Friday, March 30, 2018

Anne Hathaway

Anne Hathaway, Toronto, March 2004

FOUR MONTHS AFTER THE FREE DAILY HAD PUT ME BACK TO WORK TAKING PORTRAITS, I began to suspect that things were going to be different to what I'd been doing for years. I suppose the light bulb went off with this shoot with Anne Hathaway, who was just ending her ingenue phase when I took these photos in the Spring of 2004.

Hathaway - an uncommonly pretty young woman - had made her name in Disney films like the Princess Diaries franchise, and was in Toronto promoting Ella Enchanted, a fairy tale film that was very much more of the same. Brokeback Mountain would come out a year later, and with it a series of mature roles that would lead to an Oscar in 2012. I caught her on the cusp, which was probably a good thing, since I doubt if I'd have had this sort of access again.

Anne Hathaway, Toronto, March 2004

The shoot wasn't what you'd call challenging. A photogenic subject meets you at least halfway; the biggest challenge is to catch them doing something that isn't merely beauty being witnessed and recorded. Sometimes that means pushing and prodding and creating scenarios that push the subject out of their comfort zone. Sometimes it just involves shooting a lot of photos and hoping for the frames between the winning smile and the coy glance. This shoot was definitely the latter, not the former. I never get much of the former.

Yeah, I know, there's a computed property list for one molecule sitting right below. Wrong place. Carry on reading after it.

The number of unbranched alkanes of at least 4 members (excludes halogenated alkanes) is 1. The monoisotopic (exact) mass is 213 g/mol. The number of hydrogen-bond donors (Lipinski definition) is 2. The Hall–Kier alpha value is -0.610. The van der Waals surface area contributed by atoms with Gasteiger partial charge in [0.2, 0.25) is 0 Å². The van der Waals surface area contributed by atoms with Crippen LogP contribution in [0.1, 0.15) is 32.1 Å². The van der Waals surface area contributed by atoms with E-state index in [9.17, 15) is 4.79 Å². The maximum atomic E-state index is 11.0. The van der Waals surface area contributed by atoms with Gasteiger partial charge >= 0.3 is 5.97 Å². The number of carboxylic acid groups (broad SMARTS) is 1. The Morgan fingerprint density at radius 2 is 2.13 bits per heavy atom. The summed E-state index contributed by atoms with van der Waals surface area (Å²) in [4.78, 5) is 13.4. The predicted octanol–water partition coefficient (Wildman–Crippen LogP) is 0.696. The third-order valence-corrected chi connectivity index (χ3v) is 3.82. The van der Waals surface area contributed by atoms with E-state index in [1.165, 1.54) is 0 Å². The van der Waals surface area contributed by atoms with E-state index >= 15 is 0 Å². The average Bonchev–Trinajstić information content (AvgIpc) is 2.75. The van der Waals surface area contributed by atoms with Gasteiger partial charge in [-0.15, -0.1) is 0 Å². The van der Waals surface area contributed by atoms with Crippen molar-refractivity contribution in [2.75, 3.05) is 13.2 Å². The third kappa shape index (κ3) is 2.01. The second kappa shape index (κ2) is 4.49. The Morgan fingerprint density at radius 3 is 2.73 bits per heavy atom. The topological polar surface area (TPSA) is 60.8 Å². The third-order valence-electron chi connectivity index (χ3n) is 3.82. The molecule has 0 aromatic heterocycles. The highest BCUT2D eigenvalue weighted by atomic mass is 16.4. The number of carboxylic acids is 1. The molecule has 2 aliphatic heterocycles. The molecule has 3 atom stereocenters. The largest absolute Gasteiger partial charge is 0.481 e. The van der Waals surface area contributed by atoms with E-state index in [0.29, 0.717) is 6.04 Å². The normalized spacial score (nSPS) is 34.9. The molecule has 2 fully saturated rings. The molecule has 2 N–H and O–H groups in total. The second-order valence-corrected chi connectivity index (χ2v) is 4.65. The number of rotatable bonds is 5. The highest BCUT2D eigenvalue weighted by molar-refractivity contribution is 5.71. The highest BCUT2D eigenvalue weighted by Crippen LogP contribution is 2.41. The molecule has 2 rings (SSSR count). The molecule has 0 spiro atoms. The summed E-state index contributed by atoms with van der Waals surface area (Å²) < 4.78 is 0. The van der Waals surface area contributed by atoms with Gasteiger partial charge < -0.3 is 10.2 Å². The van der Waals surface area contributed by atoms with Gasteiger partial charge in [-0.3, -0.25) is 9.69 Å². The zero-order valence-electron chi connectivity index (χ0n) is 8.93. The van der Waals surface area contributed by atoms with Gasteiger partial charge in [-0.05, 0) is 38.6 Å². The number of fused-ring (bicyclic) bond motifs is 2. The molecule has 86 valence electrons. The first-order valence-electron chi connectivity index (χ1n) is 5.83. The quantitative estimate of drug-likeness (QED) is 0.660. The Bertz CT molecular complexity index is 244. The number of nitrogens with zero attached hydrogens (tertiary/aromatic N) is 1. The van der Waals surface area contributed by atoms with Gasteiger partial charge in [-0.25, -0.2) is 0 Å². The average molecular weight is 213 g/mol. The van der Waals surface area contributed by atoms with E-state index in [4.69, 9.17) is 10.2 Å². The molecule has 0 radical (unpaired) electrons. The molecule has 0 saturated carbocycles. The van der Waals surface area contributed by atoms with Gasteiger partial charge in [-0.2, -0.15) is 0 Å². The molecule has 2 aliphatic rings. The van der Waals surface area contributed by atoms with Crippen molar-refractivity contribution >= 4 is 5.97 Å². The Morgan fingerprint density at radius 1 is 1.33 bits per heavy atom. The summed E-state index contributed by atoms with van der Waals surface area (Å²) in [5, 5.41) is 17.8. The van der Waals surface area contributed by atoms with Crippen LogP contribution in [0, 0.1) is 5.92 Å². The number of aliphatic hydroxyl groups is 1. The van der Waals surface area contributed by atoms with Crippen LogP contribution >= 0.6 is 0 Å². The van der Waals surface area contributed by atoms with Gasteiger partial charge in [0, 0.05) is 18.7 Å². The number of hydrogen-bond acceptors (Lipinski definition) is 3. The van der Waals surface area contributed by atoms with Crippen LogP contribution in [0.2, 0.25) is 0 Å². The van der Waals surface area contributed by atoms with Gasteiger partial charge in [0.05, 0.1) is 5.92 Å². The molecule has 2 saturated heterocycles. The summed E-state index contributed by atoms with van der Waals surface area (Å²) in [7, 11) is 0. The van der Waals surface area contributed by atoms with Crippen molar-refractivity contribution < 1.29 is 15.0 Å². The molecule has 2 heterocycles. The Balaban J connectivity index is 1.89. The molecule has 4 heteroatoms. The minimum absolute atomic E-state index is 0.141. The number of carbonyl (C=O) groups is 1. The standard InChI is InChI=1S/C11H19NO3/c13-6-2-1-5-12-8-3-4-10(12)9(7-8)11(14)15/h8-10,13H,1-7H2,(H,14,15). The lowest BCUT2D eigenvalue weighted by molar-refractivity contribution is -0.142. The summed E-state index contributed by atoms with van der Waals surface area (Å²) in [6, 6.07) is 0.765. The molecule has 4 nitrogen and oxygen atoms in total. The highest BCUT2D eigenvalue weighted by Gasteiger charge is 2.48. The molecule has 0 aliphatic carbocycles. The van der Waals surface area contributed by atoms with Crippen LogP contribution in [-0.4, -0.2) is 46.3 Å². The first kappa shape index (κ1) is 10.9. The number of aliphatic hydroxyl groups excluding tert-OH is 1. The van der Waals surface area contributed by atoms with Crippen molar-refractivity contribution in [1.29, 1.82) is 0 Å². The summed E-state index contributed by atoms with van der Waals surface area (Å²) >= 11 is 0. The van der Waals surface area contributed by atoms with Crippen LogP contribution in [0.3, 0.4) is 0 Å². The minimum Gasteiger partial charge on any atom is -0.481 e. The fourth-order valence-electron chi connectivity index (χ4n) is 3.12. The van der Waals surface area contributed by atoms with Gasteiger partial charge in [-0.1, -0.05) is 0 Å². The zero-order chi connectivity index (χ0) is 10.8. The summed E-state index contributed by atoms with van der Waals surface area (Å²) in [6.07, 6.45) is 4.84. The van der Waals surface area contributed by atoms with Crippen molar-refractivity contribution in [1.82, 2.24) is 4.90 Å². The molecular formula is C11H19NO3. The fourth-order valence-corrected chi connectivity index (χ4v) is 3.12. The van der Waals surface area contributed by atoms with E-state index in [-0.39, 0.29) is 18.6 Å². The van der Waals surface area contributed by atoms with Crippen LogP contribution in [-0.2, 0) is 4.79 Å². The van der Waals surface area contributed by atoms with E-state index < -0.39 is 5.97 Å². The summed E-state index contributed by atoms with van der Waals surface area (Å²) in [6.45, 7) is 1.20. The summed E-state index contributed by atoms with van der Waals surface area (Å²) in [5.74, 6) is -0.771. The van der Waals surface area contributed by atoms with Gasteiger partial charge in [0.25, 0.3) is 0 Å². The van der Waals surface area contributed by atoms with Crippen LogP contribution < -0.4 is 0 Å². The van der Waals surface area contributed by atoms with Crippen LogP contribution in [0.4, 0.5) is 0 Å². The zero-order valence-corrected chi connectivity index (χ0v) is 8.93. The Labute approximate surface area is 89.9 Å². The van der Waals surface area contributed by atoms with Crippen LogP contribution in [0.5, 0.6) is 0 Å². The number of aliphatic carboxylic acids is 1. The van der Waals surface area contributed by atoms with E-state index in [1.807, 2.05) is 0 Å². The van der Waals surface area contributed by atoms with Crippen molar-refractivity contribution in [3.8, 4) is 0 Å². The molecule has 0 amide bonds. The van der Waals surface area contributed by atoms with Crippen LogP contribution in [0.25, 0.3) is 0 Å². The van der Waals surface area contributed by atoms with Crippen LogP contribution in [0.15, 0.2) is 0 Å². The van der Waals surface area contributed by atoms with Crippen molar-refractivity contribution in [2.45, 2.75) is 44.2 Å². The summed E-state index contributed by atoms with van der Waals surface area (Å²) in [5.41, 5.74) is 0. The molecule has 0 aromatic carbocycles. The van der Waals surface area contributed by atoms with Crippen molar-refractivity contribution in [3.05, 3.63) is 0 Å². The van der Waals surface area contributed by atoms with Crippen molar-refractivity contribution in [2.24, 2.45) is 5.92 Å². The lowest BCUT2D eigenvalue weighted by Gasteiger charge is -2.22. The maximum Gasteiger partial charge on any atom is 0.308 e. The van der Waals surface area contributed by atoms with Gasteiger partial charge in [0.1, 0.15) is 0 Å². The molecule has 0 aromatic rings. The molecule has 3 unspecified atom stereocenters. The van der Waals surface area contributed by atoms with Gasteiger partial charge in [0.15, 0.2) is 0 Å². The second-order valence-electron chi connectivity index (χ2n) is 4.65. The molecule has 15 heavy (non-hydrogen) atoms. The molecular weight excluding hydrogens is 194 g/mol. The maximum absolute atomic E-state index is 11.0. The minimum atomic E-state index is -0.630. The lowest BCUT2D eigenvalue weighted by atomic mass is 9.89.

Anne Hathaway, Toronto, March 2004

In just four months of shooting portraits for the free daily, I'd done shoots with just as many celebrities. At the beginning of my career, they'd have been rarities, captured by accident during the earliest moment of their rise to fame, and often because I found them interesting. During my decade at NOW magazine, an alternative weekly, I was assigned to shoot celebrities more often, but they were in the paper more out of critical interest than because their celebrity made whatever they were doing worth a feature or a cover story.

The free daily, however, was a mainstream publication, and our new editor had decided that we were going to use our growing national circulation to compete with other big dailies for the big names. I have to give that editor, Jodi Isenberg, credit for recognizing the opportunity and making me the paper's principal photographer, putting more celebrities in front of my camera over the next four years than I'd seen in nearly two decades of work.

About a year before I took these photos, and when Jodi was still just the paper's entertainment editor (taking over for my wife, who'd left the business) I had lunch with my old friend Chris Buck when he was passing through town. I was working as the paper's interim photo editor, processing other people's work and pretty sure that my shooting days were over.

As we said goodbye outside the doors to the building where the free daily had its offices, Chris actually pleaded with me to start shooting again. I was flattered, but didn't see how - or why - I'd find my way to shooting full time again. Within a few months, Jodi had given me the opportunity, and in time I'd rediscover the motivation to imagine myself as a working photographer. The five photos I've posted this week, taken in just four months, record one of the most pivotal moments in my career.

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